Speaking of birthdays and namedays

From a ROCOR parish priest in Michigan’s FAQs (emphasis added):

Should I celebrate my birthday or my namesday or both and how?

The question often is asked: “Should we celebrate our birthdays or our namesdays?” The answer is: yes. We should celebrate both of these important days in our spiritual lives, but in slightly different ways. On our birthdays we thank God for His mercy in allowing us to be born (and thus giving us the opportunity for eternal life with Him), for giving us parents to guide us in a loving, safe Orthodox home, and for other such things. Arranging a Thanksgiving Moleben on this day in the parish church or at home would be very appropriate. On namesdays we honor our heavenly protector, that is, the saint for whom we are named. This we do by going to the parish church and partaking of the Mysteries of Confession and Communion, or if there is no service in our parish on that particular day, arranging for a Moleben to be served for our saint in the church on that day and Confessing and Communing on the nearest day possible to our namesday. It is also a pious tradition to invite our friends to our homes on our namesdays for a reception in honor of the saint for which we are named, to sing the saint’s troparion, and to read the life of the saint. It is also very important to have an icon of our patron saint in our home icon corner. Some who read this may not know in honor of which saint they are named. For instance, there are at least 23 different saints with the name “John” on the Orthodox calendar. This is nothing to be ashamed of, but it is VERY important to learn about your heavenly patron, to make that saint a focus of daily prayer, and to keep that saint’s commemoration (your namesday) in a pious manner. If you are not sure for whom you are named, and your parents also are not sure (this should be part of the baptismal record at the parish where you were baptized), please see Fr. Gregory. Although it is not a shame to not know your heavenly patron, it is a shame to not take the time to find out about your saint or to choose a saint with your name as your heavenly patron if indeed this information cannot be otherwise ascertained.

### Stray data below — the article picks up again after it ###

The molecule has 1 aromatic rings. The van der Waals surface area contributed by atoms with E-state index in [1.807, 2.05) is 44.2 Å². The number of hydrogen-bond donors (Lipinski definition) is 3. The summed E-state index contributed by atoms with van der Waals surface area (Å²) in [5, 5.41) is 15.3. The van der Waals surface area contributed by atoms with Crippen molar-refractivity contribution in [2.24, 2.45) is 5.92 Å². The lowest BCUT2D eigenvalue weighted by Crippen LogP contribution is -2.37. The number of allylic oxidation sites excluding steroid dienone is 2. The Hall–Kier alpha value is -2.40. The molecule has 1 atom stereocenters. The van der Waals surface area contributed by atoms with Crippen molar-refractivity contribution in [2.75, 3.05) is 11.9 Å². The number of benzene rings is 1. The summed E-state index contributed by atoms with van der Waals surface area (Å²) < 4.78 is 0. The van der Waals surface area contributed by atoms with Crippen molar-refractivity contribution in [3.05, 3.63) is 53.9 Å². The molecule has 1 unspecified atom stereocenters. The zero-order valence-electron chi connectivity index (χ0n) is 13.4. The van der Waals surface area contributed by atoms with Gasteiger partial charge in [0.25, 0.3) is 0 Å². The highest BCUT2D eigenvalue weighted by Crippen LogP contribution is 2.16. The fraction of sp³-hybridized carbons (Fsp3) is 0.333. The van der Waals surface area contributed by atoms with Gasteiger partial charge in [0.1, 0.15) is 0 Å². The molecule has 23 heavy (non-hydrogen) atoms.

In the church on Sundays we do not sing “Many Years” for those who have celebrated birthdays during the previous week,* but we do for those having celebrated namesdays. This is simply because the namesday is spiritually more significant than the birthday. This is not to say that the birthday is not important, but that the namesday is MORE important. Why is this? Everyone born on earth has a birthday, but not everyone has a namesday. That is, many people are born on this earth, but not all of them have the honor of being named after one of God’s saints. Also, one does not entreat one’s day of birth to intercede at the heavenly throne of God, but one DOES entreat one’s saint in such a way. Finally, the Holy Church appoints a special service and prayers to be read for an infant on the day on which his name is given (the 8th day after birth). There are no such prayers for the infant on his birthday (the prayers on the day of the birth of a child specifically mention only the mother). This is not to say that birthdays are without spiritual significance. As mentioned above, they are indeed spiritually significant and services of thanksgiving should be arranged on the birthday, but as we can see, namesdays are even more spiritually significant than birthdays, and thus we should be even more zealous to celebrate our namesdays than our birthdays.

(*–FYI, some other parishes *do* sing Many Years for birthday people on Sunday, eg, during ‘coffee hour’ after Liturgy. -LPO’F)

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